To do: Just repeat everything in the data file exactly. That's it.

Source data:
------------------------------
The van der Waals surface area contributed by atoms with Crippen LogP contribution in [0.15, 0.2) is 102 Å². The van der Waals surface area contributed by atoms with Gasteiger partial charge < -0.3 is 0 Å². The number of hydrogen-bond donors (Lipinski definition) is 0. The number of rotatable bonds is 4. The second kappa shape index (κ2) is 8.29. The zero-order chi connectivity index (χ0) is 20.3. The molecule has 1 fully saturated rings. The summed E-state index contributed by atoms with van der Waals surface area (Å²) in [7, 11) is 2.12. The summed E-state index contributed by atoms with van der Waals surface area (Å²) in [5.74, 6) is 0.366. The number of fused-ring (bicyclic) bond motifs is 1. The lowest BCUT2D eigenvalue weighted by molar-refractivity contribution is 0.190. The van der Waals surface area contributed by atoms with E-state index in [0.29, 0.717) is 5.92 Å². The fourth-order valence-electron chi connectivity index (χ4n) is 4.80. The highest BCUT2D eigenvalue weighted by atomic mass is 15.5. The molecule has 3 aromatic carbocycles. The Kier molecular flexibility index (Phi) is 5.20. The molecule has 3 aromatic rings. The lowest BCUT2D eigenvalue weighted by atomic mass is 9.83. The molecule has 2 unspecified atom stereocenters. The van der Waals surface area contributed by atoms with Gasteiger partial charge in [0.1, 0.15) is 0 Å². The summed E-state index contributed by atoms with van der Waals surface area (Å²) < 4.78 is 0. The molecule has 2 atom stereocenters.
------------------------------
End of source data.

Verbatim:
The van der Waals surface area contributed by atoms with Crippen LogP contribution in [0.15, 0.2) is 102 Å². The van der Waals surface area contributed by atoms with Gasteiger partial charge < -0.3 is 0 Å². The number of hydrogen-bond donors (Lipinski definition) is 0. The number of rotatable bonds is 4. The second kappa shape index (κ2) is 8.29. The zero-order chi connectivity index (χ0) is 20.3. The molecule has 1 fully saturated rings. The summed E-state index contributed by atoms with van der Waals surface area (Å²) in [7, 11) is 2.12. The summed E-state index contributed by atoms with van der Waals surface area (Å²) in [5.74, 6) is 0.366. The number of fused-ring (bicyclic) bond motifs is 1. The lowest BCUT2D eigenvalue weighted by molar-refractivity contribution is 0.190. The van der Waals surface area contributed by atoms with E-state index in [0.29, 0.717) is 5.92 Å². The fourth-order valence-electron chi connectivity index (χ4n) is 4.80. The highest BCUT2D eigenvalue weighted by atomic mass is 15.5. The molecule has 3 aromatic carbocycles. The Kier molecular flexibility index (Phi) is 5.20. The molecule has 3 aromatic rings. The lowest BCUT2D eigenvalue weighted by atomic mass is 9.83. The molecule has 2 unspecified atom stereocenters. The van der Waals surface area contributed by atoms with Gasteiger partial charge in [0.1, 0.15) is 0 Å². The summed E-state index contributed by atoms with van der Waals surface area (Å²) < 4.78 is 0. The molecule has 2 atom stereocenters.